Aurora Magazine

Promoting excellence in advertising

Published in Nov-Dec 2009

Whose culture is it anyway?

Those deeming it their duty to defend and protect Pakistani culture fail to realise that culture cannot be static.
Illustration by Creative Unit.
Illustration by Creative Unit.

When sometime in the early 90s, Ustad Nusrat Fateh Ali Khan teamed up with Peter Gabriel to create the kind of music never heard before, qawali aficionados accused him of selling out and distorting a traditional form of devotional music. More recently, the proliferation of private television channels and access to foreign programmes on cable, both operating in a fairly free and unregulated media environment, has intensified once again the debate about ‘Pakistani culture’. Fears are frequently expressed about the corruption of our historic and authentic culture. Some, in fact, mourn the death of culture at the hands of invaders from across the border, or even beyond – from the western world. Conspiracy theorists, of course, see the influence as a premeditated attack on the pristine Pakistani culture.

Those deeming it their duty to defend and protect Pakistani culture fail to realise that culture cannot be static, trapped in some romantic notion of a glorious past. The ‘purists’ whose intentions and concerns may be noble are, nevertheless, fighting a losing battle. From art to music, from architecture to literature, the world is witnessing a fusion of cultures. And while some music bands may experiment with the idea of ‘fusion’, the process is not always deliberate. In most cases, it is a fait accompli of history. The influences and intermingling of cultures is just getting swifter as the world is getting smaller.

There are also frequent complaints of the lack of an official cultural policy. While some governments in the past did make attempts to lay down certain principles of policy, the futility of this exercise in an era of culture without borders is pretty clear. This does not, however, absolve the government of supporting cultural activities and, above all, ensuring an environment that promotes creativity.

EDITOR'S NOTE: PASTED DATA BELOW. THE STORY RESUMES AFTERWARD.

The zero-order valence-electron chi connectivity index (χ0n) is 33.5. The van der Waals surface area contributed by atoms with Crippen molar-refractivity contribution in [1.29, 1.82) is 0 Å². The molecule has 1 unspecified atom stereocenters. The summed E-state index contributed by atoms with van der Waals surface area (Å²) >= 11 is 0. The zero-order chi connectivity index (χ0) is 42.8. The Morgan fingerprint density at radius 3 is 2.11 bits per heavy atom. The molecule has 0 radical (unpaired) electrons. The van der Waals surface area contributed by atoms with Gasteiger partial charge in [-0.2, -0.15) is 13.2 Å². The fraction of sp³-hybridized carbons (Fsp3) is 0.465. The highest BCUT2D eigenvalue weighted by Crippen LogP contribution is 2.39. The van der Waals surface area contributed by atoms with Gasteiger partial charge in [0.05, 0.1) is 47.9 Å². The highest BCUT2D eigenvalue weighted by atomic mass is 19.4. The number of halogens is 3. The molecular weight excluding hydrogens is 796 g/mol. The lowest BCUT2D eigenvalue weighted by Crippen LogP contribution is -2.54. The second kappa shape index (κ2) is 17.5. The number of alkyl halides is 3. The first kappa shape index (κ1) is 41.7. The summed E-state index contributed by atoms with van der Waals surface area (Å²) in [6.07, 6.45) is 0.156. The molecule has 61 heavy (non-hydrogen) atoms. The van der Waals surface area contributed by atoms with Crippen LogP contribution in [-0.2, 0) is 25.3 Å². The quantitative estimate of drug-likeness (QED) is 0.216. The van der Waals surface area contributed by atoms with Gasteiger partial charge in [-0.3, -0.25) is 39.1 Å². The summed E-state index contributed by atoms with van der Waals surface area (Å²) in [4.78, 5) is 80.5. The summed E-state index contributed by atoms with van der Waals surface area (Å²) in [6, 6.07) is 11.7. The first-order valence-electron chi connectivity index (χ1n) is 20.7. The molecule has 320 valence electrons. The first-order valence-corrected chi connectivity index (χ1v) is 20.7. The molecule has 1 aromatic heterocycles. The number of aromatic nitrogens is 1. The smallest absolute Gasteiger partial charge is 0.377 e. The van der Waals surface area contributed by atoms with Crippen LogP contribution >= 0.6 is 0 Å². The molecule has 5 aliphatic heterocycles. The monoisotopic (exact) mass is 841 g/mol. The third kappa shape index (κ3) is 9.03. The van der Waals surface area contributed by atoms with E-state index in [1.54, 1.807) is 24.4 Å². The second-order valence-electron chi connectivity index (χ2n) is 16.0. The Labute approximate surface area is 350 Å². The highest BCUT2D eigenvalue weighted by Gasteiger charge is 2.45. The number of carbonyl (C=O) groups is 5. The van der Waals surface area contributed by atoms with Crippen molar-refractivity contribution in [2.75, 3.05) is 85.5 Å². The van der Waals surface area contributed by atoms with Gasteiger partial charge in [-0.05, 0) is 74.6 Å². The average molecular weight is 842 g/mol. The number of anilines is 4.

It also has the responsibility of promoting the forms of art considered ‘classic’ that may not find support in a fast-paced world. However, people strive for individual creative freedom and the idea of being put into some form of a cultural straitjacket is surely not appealing. Official definitions of culture have the inherent danger of pandering to chauvinistic tendencies.

Pakistan is a relatively young country on the map of the world, although its cultural history dates back to over 5,000 years ago, to the Indus Valley civilisation.

The region absorbed the thoughts and cultures of many travellers in transit – whether they were the invading Greeks and Mughals or the peaceful Buddhist rulers and monks.

To expect the country to have anything that may be termed ‘Pakistani’ culture is non-sequitur. Moreover, the fact that the country is enriched with a mind boggling array of subcultures that differ – and mingle – from region to region is not appreciated by those who would like to see a monolithic form of Pakistani culture.

Our culture today is hybrid and enriched by cross pollination.

The experiments in creativity that we see around us in this country today should make us proud. Whether it is painting, music or literature, the young who have soaked in experiences of various cultures are boldly experimenting with both form and substance.

In each of these areas, they are successfully redefining Pakistani culture and earning for the country a place on the world stage. They have demonstrated that culture is something vibrant, full of vitality and in a state of perpetual evolution.

Although today the world is more aware of the mistakes of the Chinese Cultural Revolution, Mao did make one inspiring statement when he exhorted the Chinese nation to “let a thousand flowers bloom”.

Zohra Yusuf is Creative Director, Spectrum Y&R.